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Gum is getting chewed out, but one portion of the market is staying sweet.
U.S. consumption of gum sank by a fifth in volume and a tenth in sales during the last five years alone, according to research firm Rabobank International, but a host of companies willing to make good on consumers' dislike of artificial sounding products have yet to see their bubble burst.
Enter the world of so-called "natural" gums.
"People are wanting something simple and uncomplicated, and when you rattle off the ingredients of chewing gum it sounds anything but simple and uncomplicated," said Nicholas Fereday, executive director and senior analyst of food and consumer trends at Rabobank International.
"Ingredients haven't been part of the buying decision until recently," said Deborah Schimberg, CEO of Glee Gum, an all-natural brand. "People are getting more savvy and people are getting more critical—they're looking at the ingredient list with more knowledge and more concern."
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Glee Gum started in 1998, long before the current shift in consumer preferences. As all-natural, Glee Gum is the only gum in the U.S. to be non-GMO project verified. It also uses fair trade sugar in its classic gum recipe.
"It has no artificial coloring, no artificial flavoring, no artificial preservatives. … In addition, we pack our gum in 100 percent recycled materials. We also are the only gum that uses chicle, a natural material that all gum used to be made from," Schimberg said. "What we've tried to focus on is saying to consumers, 'Look at what you're eating!' A snack shouldn't harm you. You shouldn't have to think about it twice.."
According to SPINS, a research firm that specializes in natural products, Glee Gum is the top-selling all-natural gum brand.
Even tough Glee has been around for 16 years, it is "growing tremendously," Schimberg said. "Our sales are up over 30 percent this year. And we are doing some tests with major big box stores, too. There's interest in natural gum that goes beyond niche markets,"
However, private label companies still make up less than 1 percent of the entire $4 billion gum market, according to Rabobank.
Glee's peppermint gum costs $11.52 for a package of a dozen 18-piece packs on Walmart.com (or 5 cents per piece of gum). By comparison, Wrigley's Extra sugar-free peppermint gum costs $14.95 for a package of 10 15-stick packs (or 10 cents a stick) on the website.
PUR gum, founded in 2010, is more of a newcomer on the niche market for less-artificial gum. The company operates with the slogan of "kick aspartame" and offers naturally sweetened, low-calorie gums.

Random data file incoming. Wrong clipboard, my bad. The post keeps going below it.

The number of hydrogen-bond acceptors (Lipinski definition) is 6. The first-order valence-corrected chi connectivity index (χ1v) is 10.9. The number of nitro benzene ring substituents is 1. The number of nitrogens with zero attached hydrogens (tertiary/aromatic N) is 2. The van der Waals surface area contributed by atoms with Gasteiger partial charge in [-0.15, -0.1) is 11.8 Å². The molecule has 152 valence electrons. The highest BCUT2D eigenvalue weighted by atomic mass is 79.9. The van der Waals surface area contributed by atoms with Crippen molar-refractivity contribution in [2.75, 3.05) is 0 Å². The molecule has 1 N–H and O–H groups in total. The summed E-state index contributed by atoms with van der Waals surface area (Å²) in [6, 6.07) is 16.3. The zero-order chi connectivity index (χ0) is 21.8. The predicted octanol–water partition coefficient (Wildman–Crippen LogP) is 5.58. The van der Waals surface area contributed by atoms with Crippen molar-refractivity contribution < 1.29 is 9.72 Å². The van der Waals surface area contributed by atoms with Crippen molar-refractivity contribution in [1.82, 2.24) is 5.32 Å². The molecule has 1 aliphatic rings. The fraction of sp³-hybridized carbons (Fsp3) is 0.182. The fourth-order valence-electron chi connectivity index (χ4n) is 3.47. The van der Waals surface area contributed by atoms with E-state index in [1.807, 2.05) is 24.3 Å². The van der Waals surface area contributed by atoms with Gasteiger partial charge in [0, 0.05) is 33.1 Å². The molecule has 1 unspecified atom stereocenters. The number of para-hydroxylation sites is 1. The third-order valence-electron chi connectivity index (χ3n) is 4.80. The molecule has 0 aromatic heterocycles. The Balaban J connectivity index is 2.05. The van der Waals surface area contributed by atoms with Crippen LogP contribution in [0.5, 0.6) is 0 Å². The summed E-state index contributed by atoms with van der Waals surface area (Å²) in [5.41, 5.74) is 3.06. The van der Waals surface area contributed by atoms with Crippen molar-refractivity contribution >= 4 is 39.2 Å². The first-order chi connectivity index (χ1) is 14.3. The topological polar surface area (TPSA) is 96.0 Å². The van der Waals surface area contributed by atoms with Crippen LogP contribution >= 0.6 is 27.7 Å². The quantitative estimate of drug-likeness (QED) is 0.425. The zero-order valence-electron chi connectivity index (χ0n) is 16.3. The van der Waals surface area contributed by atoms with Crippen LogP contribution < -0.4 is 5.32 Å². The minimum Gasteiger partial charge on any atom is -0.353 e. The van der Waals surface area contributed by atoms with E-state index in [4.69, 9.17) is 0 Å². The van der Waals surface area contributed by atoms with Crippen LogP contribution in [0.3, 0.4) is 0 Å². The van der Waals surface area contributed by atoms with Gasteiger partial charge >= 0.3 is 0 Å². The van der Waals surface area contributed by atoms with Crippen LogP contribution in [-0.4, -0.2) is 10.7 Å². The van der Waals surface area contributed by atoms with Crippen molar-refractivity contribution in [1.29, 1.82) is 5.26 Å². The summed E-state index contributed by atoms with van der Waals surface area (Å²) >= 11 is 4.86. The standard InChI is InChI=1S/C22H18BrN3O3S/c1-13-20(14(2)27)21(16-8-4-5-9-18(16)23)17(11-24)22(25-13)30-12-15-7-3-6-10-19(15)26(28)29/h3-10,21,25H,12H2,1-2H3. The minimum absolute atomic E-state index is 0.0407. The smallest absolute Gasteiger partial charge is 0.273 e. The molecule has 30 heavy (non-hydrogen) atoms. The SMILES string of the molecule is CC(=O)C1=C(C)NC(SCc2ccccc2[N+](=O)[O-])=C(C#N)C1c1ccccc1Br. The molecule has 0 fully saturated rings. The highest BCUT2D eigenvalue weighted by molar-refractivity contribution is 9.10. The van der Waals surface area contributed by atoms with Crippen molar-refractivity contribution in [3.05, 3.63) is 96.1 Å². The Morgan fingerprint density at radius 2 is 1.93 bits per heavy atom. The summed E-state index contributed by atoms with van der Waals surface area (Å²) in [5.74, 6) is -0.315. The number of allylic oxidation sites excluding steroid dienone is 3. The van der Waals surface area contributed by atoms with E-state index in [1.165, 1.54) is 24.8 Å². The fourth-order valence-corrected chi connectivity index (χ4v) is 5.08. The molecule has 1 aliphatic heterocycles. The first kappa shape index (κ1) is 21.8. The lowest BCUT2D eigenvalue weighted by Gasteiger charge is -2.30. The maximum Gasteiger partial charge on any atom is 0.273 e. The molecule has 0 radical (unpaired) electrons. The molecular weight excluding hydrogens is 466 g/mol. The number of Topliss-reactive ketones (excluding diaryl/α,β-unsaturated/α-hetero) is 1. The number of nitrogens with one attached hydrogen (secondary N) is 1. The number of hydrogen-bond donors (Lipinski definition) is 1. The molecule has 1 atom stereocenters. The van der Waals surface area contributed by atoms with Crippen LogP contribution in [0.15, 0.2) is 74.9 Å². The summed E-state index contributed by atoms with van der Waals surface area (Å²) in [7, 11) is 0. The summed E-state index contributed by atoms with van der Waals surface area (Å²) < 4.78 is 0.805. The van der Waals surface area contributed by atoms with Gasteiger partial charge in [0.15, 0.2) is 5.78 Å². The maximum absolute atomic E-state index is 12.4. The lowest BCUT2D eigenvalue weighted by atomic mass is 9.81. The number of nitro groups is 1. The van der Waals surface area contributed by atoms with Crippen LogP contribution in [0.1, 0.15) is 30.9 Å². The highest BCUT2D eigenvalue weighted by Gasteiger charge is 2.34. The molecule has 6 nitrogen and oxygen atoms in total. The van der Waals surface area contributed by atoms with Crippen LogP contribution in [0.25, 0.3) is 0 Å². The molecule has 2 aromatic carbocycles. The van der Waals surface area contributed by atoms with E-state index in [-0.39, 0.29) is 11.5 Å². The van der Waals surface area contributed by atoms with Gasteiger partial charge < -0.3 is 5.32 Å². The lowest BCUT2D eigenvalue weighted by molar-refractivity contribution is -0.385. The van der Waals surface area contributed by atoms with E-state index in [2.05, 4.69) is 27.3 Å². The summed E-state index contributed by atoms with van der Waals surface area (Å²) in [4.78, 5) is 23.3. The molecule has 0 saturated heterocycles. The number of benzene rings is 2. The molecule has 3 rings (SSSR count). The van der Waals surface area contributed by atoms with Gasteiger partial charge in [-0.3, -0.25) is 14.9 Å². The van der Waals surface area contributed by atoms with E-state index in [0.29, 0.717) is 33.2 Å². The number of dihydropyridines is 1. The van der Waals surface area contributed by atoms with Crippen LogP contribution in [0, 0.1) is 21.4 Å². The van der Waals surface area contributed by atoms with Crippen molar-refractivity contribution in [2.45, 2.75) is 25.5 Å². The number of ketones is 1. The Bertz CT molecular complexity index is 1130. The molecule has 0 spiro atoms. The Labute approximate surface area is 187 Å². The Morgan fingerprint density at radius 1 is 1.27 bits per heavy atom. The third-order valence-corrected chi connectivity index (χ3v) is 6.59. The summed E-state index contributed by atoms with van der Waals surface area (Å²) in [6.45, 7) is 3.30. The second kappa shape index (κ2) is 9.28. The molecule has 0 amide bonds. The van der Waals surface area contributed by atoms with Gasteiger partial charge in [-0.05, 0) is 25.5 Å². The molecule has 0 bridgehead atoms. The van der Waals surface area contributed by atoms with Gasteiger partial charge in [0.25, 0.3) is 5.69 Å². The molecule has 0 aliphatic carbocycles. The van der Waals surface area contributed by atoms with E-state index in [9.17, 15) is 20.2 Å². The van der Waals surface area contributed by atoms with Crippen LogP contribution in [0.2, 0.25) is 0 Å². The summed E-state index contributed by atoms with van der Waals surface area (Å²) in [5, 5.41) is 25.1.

Aspartame, Fereday said, is a key artificial ingredient when it comes to consumer sentiment. "That's one of the sweeteners that—though it's been proven safe time and time again—consumers feel bad about. By taking that out gum, companies can turn things around," he said.
PUR Gum heavily emphasizes its use of the natural sweetener xylitol, which is derived from non-GMO corn fibers, rather than a chemical sweetener, and that has given it a sweet spot in the market.
"PUR Gum has been growing at about 200-300 percent per year in sales since our start in 2010," spokeswoman Reanna Mardinger said. "We believe that the largest growth opportunities are still forthcoming."
On Walmart.com a 12 count of 9-piece packs of PUR peppermint gum is $15.84 (11 cents a piece).
CEO Jay Klein said PUR is trying to convert "curiosity into consumption" by embarking on a campaign of getting samples into the hands of new and potential customers.
"We're very cognizant of all the line extension opportunities in terms of consumer demand and where to drive the market," he said. "We've had great experience growing, and will continue pushing those numbers."
But while natural gum companies are growing in response to consumer preference shifts, obstacles remain when it comes to further expansion.
Schimberg said there's stiff competition for prime space in supermarkets.
"We feel that more and more consumers are looking for natural confectionary and natural snacks, but it's tricky when contracts (with supermarkets) have been made and fees are so high and essentially controlled by contracts with big companies," she said.
And prime space for impulse buying—at the register—may not be so prime anymore since shoppers now have diversions with their smartphones, she said.
—By Bo McMillan, special to CNBC.com
CORRECTION: This story has been updated to reflect that PUR Gum's xylitol is derived from non-GMO corn fibers.